Ethical Issues is written by members of the CAS Committee on Professionalism Education (COPE). The column’s intent is to stimulate discussion among CAS members. Therefore, positions are sometimes stated in such a way as to provoke reactions and thoughtful responses on the part of the reader. Responses are welcomed. The opinions expressed by readers and authors are for discussion purposes only and should not be used to prejudge the disposition of any actual case or modify published professional standards as they may apply in real-life situations.
Editor’s Note: This article was published previously in the Ethical Issues column in the February 2002 issue of Actuarial Review. COPE made some small adjustments and updates, but the title and topic addressed are essentially unchanged.
The Lack of Surplus Fund (Fund) was established five years ago to provide a medical malpractice self-insurance program for participating members of the Hospital Association. John D. Actuary, a consulting actuary, has been hired by the Fund to provide an actuarial estimate of the Fund’s liabilities. The Fund intends to book John’s loss reserve estimate in its financial statement.
Over the past few years, the Fund has operated in a deficit position (i.e., assets are insufficient to cover liabilities). As of the end of this year, John estimates the Fund’s undiscounted loss reserves at $100 million. The Fund’s corresponding assets are only $35 million.
Fund management has asked John to provide his loss reserve estimate on a discounted basis. John is concerned about discounting the loss reserves to present value because the Fund clearly does not have enough assets to generate the investment income needed to cover any projected investment return.
Can John produce a report to management presenting the needed loss reserves on a discounted basis?
Actuaries providing loss reserve estimates are not required to incorporate an analysis of assets. Actuarial Standard of Practice (ASOP) No. 20, Discounting of Property and Casualty Loss Adjustment Expense Reserves, does not mention a need for valuation calculations since such calculations may be unrealistically burdensome in a reserving context. The scope of John’s assignment did not include an analysis of assets, so he is not in a position to opine on the Fund’s financial condition.
John intends to include a disclaimer in his report stating: “I have not examined the assets underlying the liabilities and have formed no opinion as to the validity or value of those assets.” John believes disclaimers such as this allow him to accommodate the client’s request and provide adequate warning to the reader of the report regarding discounting issues.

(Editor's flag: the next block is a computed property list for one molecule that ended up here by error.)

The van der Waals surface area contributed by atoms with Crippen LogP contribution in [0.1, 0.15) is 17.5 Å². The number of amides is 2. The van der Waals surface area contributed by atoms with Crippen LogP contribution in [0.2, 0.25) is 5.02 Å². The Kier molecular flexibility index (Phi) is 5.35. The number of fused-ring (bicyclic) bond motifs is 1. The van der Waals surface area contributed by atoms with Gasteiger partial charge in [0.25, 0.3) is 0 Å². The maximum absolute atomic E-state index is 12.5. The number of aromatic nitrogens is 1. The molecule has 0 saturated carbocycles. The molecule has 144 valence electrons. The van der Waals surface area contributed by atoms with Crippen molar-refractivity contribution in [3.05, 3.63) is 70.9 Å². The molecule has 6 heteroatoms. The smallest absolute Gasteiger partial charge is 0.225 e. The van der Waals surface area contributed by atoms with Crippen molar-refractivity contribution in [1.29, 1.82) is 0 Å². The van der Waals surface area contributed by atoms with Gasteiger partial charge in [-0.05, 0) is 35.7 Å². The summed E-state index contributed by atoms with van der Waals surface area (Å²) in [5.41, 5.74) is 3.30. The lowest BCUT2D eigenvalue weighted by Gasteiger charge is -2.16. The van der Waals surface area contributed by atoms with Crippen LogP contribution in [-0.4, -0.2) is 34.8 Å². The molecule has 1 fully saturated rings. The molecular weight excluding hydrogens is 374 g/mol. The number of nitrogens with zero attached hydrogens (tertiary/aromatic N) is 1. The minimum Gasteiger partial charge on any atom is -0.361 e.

Reserve estimates should be able to stand on their own, regardless of the Fund’s retained assets. Reserve estimates are often presented in terms of a “market value” by using a risk-adjusted discount rate independent of the unique characteristics of the Fund’s assets. According to ASOP No. 20, “Discounted unpaid claim estimates may be used in a variety of contexts and the appropriate selected discount rates are a function of the context. A range of discount rates may be reasonable.” Common approaches itemized in the standard include a “risk-free approach”, a “portfolio approach”, or the use of “discount rates requested by another party” (Section 3.4.1).
It would be inappropriate for John to discount the loss reserves. Principle 1 of the Statement of Principles Regarding Property and Casualty Unpaid Claim Estimates states: “An unpaid claims estimate…is reasonable if it is derived from reasonable assumptions and appropriate methods….” It is unreasonable to assume the Fund’s liabilities are backed by valid assets and there is no cash flow problem—especially since John is aware this is not the case.
This position is further supported in ASOP No. 20, Section 3.1, which states, “The actuary should be aware of the context in which the discounted unpaid claim estimate is to be used. The actuary should use a methodology and assumptions in the discounting process that are appropriate for that context.”
Also, John should not discount reserves for use in the financial statement because the Fund’s financial condition would be presented in a manner that is misleading. Precept 8 of the Code of Professional Conduct states: “An Actuary who performs Actuarial Services shall take reasonable steps to ensure that such services are not used to mislead other parties.”
Finally, the disclaimer suggested above, in favor of discounting, is unacceptable because it will warn only the most informed reader. Besides, a disclaimer’s intended use is not to allow the actuary to perform services known to be inappropriate. Actions such as this do not help the actuarial profession fulfill its responsibility to the public.